While mosquitoes and horses in North Idaho have tested positive for West Nile Virus (WNV) in the past, health officials have never reported a local transmission case in a human–until now.
The Panhandle Health District has confirmed a human case of West Nile virus in North Idaho. A Kootenai County resident over the age of 50 tested positive for the virus. This is the first locally-acquired human case ever reported in North Idaho.
“While several cases of West Nile virus are reported each summer, all previously reported human cases have been directly related to travel outside the region. In this case, the virus was likely acquired through local mosquitoes,” Dave Hylsky, PHD Staff Epidemiologist explained. “It’s imperative that people take extra precautions to protect themselves.”
West Nile virus can be transmitted to humans, horses and other animals by infected mosquitoes after the mosquitoes have bitten infected birds, which are the primary hosts of the virus.
Most people bitten by infected mosquitoes may experience mild flu-like symptoms or no symptoms at all. Those whom develop symptoms may experience fever, nausea, headaches and muscle aches approximately 3 to 14 days after the insect bite. In rare cases, severe illness including meningitis, encephalitis, or even death can occur. People older than 50 and individuals with weakened immune systems are at higher risk for severe illness from West Nile virus.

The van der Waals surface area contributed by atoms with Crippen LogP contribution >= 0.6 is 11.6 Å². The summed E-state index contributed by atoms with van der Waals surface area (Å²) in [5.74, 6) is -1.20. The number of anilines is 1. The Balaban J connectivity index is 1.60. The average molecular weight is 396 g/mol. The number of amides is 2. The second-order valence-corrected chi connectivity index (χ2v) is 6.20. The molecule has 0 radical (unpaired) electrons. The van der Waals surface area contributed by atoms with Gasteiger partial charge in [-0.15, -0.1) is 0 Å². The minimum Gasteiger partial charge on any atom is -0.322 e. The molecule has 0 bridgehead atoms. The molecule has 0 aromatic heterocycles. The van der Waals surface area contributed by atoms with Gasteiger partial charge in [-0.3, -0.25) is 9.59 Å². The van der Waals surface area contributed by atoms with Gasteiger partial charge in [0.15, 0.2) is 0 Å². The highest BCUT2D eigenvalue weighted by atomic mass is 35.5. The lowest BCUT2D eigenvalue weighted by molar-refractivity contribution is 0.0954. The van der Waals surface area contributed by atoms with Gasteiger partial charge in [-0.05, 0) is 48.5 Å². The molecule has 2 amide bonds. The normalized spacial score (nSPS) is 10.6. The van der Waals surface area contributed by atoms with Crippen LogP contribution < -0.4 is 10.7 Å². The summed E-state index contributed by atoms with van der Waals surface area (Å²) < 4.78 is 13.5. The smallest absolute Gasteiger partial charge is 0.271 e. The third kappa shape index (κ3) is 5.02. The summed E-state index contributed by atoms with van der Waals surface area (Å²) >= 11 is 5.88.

There is no specific treatment for West Nile virus. People with symptoms and recent mosquito bites are encouraged to visit their physician to discuss the necessity of testing.
- NYC reports 100 travel associated Zika cases in 2017
- New Botulinum toxin discovered: BoNT/X has the potential to open up a new field of toxin therapeutics
- Can kids be too clean? An interview with ‘Let Them Eat Dirt’ coauthor, B. Brett Finlay, PhD
- Ebola virus RNA persists in semen more than 2 years after infection: UNC researchers
- Antibiotic resistance: Three Klebsiella species cause life-threatening infections and all three share genes that confer resistance
- Malaysia: Dengue most prevalent infectious disease
- Wales: Two new cases in Gwent measles outbreak
- 4th ‘brain-eating amoeba’ death reported in Karachi
- Florida: Sexually transmitted Zika infection confirmed in Pinellas County, 1st of 2017
- Parasites 101: Cyclospora
- Zika virus not passed via saliva: Study
- Diagnosing and treating invasive fungal infections: New insights published
- Suspected iatrogenic botulism case investigated in Hong Kong
- Wisconsin reports first Eastern Equine Encephalitis cases in Monroe County horses